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NCJ Number: 204437 Find in a Library
Title: Community Characteristics and Policing Styles in Suburban Agencies
Journal: Policing: An International Journal of Police Strategies & Management  Volume:26  Issue:4  Dated:2003  Pages:566-590
Author(s): L. Edward Wells; David N. Falcone; Cara Rabe-Hemp
Date Published: 2003
Page Count: 25
Publisher: http://www.emeraldinsight.com 
Type: Report (Study/Research)
Format: Article
Language: English
Country: United States of America
Annotation: Merging data from a telephone survey of 194 municipal police departments in the 5 counties of the Chicago metropolitan statistical area with data on communities from other government sources, this study used multiple regression analysis to assess the relative importance of community context and organizational structure factors in accounting for differences in departmental policing styles.
Abstract: The community-level data were obtained from the place files of the 1994 County and City Data Book files of the U.S. Census Bureau. These data pertained to the social, economic, housing, and employment attributes of the municipalities of the police departments surveyed. Two indexes of distinct policing modes were used. A law enforcement-oriented policing index reflected the police agencies' formal adoption of professional, paramilitary, specialized, crime-fighting procedures, especially the organizational structure of separate tactical squads within the department. The community-oriented policing measure focused on the "community connectedness" dimension, i.e., the degree to which police identify with, communicate with, and are familiar with the community being policed. The aim was to capture organizational orientation rather than specific program characteristics. The pertinent variables were requiring police officers to reside in the community being policed; using permanent beat assignments that officers come to know well; and maintaining regularly scheduled meetings with community members to discuss community concerns and maintain communication channels. Overall, the findings indicate that differences in community complexity, in resource availability, and in political context did not account empirically for variations in suburban police departmental structures. In contrast, the environmental stability and input demand variables -- including population change, crime rate, and especially population size -- were consistently predictive of differences in police departmental structures. The variable with the strongest influence was community size. Larger communities tended to have larger, more complex, more formalized, but less concentrated (lower police-to-population ratios) police departments. Community size was linked positively with departmental size. Community characteristics had little predictive influence on whether and how community policing was adopted in different communities. There was a positive empirical association, however, between a specialized professional law enforcement orientation and a generalized community-policing orientation as formal operational styles for police agencies. This indicates that large departments operating in large communities employ both styles of police operations, suggesting that the differences between traditional and community-oriented policing are primarily rhetorical. Suggestions are offered for future research. 4 tables, 7 notes, and 28 references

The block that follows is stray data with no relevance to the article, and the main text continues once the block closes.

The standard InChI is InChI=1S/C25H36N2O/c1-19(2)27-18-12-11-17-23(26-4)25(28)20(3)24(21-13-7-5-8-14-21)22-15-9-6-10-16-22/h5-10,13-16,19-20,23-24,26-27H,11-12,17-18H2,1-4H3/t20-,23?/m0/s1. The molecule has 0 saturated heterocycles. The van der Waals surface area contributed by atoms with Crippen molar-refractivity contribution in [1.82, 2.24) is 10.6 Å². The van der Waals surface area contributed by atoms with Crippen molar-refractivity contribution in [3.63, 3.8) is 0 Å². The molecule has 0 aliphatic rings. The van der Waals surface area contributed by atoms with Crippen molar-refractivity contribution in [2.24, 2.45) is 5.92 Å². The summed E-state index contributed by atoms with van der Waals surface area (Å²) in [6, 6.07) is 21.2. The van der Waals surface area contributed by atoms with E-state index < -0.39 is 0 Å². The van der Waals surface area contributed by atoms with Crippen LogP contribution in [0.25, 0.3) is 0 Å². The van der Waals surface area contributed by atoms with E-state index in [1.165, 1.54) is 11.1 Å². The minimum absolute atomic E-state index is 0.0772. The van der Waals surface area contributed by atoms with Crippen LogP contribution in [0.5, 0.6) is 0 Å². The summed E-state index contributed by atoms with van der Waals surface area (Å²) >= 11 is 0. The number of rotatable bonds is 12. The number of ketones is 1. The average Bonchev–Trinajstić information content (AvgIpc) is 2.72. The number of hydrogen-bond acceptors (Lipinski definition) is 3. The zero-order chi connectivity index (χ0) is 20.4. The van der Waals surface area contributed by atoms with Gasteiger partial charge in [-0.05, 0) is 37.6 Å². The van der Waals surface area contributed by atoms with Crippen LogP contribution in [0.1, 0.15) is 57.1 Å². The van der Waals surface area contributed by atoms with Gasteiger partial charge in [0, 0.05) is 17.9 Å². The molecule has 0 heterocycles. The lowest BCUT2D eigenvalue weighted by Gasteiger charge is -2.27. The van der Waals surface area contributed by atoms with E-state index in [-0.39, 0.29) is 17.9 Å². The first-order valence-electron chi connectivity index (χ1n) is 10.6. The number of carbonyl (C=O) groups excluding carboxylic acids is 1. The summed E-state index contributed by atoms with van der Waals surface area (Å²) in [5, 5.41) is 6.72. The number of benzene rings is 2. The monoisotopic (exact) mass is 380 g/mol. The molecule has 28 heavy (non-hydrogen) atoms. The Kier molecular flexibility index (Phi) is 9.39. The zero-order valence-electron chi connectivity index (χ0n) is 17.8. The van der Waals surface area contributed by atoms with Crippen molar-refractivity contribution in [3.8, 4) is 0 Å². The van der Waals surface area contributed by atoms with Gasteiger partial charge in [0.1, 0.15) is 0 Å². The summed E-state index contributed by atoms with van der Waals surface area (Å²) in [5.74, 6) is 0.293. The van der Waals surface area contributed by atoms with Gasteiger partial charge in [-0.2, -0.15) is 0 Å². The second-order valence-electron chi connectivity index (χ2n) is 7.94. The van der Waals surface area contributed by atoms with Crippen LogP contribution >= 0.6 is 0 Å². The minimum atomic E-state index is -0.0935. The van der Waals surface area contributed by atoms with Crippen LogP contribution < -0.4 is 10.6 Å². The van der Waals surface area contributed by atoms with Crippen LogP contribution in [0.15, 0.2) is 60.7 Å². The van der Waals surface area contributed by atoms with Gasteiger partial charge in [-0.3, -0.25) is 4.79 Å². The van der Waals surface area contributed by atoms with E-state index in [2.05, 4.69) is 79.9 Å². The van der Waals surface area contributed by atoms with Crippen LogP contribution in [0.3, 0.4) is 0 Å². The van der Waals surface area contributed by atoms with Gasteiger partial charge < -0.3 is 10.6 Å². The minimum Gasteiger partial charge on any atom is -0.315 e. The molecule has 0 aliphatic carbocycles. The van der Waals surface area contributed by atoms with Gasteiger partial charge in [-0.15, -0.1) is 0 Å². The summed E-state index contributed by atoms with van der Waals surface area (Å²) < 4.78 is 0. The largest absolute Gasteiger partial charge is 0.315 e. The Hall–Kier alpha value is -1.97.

Main Term(s): Community policing
Index Term(s): Demography; Illinois; Police organizational structure; Police policies and procedures; Social conditions
Note: An earlier form of this article was presented at the annual meeting of the American Society of Criminology at Atlanta, GA, November 2001.
To cite this abstract, use the following link:
http://www.ncjrs.gov/App/publications/abstract.aspx?ID=204437

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